provider.addInteraction({
        state: "Server is healthy",
        ...healthRequest,
        willRespondWith: healthyResponse
      })
    );
 
    it('returns server health', () =>
      client.health().then(health => {
        expect(health).toEqual('up');
      }));
  });

API Documentation

Jest-Pact has three functions:

  • pactWith(JestPactOptions, (providerMock) => { /* tests go here */ }): a wrapper that sets up a pact mock provider
  • xpactWith(JestPactOptions, (providerMock) => { /* tests go here */ }): Like xdescribe in Jest, this skips the pact tests described within.
  • fpactWith(JestPactOptions, (providerMock) => { /* tests go here */ }): Like fdescribe in Jest, this sets this test suite to only run this test.

There are two types exported:

  • JestProvidedPactFn: This is the type of the second argument to pactWith, ie: (provider: Pact) => void
  • JestPactOptions: An extended version of PactOptions that has some additional convienience options (see below).

Configuration

You can use all the usual PactOptions from pact-js, plus a timeout for telling jest to wait a bit longer for pact to start and run.

pactWith(JestPactOptions, provider => {
    // regular pact tests go here
}
 
interface JestPactOptions = PactOptions & {
  timeout?: number; // Timeout for pact service start/teardown, expressed in milliseconds
                    // Default is 30000 milliseconds (30 seconds).
  logDir?: string; // path for the log file
  logFileName?: string; // filename for the log file
}

Defaults

Jest-Pact sets some helpful default PactOptions for you. You can override any of these by explicitly setting corresponding option. Here are the defaults:

  • log is set so that log files are written to /pact/logs, and named <consumer>-<provider>-mockserver-interaction.log
  • dir is set so that pact files are written to /pact/pacts
  • logLevel is set to warn
  • timeout is 30,000 milliseconds (30 seconds)
  • pactfileWriteMode is set to "update"

Most of the time you won't need to change these.

A common use case for log is to change only the filename or the path for logging. To help with this, Jest-Pact provides convienience options logDir and logFileName. These allow you to set the path or the filename independently. In case you're wondering, if you specify log, logDir and logFileName, the convienience options are ignored and log takes precidence.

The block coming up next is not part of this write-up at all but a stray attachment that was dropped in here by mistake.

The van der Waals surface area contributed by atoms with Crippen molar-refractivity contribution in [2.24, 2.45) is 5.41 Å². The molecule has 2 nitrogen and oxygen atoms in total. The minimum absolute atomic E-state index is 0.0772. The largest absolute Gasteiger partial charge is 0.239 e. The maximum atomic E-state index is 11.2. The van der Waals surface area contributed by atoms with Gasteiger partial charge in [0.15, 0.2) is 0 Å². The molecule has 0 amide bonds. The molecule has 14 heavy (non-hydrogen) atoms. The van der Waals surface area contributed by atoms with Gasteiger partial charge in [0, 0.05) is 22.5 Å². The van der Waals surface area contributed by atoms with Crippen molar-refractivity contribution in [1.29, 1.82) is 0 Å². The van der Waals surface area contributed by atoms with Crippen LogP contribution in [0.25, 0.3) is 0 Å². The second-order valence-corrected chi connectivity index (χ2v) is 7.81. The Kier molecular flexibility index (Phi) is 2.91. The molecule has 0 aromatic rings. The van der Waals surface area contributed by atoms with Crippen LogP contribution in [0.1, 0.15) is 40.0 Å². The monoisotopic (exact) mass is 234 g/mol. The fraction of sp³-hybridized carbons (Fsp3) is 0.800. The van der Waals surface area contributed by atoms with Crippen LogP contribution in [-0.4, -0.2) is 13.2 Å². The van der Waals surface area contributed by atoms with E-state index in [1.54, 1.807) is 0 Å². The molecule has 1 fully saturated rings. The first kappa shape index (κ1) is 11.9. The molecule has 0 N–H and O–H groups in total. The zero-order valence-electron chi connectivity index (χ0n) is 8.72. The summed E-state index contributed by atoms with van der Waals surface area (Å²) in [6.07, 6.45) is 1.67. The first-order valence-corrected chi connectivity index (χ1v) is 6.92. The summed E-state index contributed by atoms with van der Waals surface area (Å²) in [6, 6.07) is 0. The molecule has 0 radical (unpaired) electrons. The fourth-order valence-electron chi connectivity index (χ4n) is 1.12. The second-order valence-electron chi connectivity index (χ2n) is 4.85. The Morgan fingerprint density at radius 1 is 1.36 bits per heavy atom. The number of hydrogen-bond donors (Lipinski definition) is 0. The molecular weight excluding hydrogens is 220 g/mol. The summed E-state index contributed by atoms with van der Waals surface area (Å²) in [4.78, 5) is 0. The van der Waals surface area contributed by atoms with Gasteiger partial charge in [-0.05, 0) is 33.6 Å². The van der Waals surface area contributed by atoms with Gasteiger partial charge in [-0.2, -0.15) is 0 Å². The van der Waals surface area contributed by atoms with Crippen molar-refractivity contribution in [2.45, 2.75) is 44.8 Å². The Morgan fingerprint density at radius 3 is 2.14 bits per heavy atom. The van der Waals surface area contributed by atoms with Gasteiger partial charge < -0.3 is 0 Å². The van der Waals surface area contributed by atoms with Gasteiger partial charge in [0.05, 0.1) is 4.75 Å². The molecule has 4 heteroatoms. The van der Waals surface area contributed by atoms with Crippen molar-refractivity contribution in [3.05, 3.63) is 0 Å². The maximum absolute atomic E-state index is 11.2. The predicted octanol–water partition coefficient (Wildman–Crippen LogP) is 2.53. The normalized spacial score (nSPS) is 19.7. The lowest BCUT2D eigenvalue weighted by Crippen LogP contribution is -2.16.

Jest Watch Mode

By default Jest will watch all your files for changes, which means it will run in an infinite loop as your pact tests will generate json pact files and log files.

You can get around this by using the following watchPathIgnorePatterns: ["pact/logs/*","pact/pacts/*"] in your jest.config.js

Example

module.exports = {
  testMatch: ['**/*.test.(ts|js)', '**/*.it.(ts|js)', '**/*.pacttest.(ts|js)'],
  watchPathIgnorePatterns: ['pact/logs/*', 'pact/pacts/*'],
};

You can now run your tests with jest --watch and when you change a pact file, or your source code, your pact tests will run

Examples of usage of jest-pact

See Jest-Pact-Typescript which showcases a full consumer workflow written in Typescript with Jest, using this adaptor

  • Example pact tests
    • AWS v4 Signed API Gateway Provider
    • Soap API provider
    • File upload API provider
    • JSON API provider

Examples Installation

  • clone repository git@github.com:YOU54F/jest-pact-typescript.git
  • Run yarn install
  • Run yarn run pact-test

Generated pacts will be output in pact/pacts Log files will be output in pact/logs

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Install

npm i jest-pact

DownloadsWeekly Downloads

7,661

Version

0.8.1

License

MIT

Unpacked Size

33 kB

Total Files

11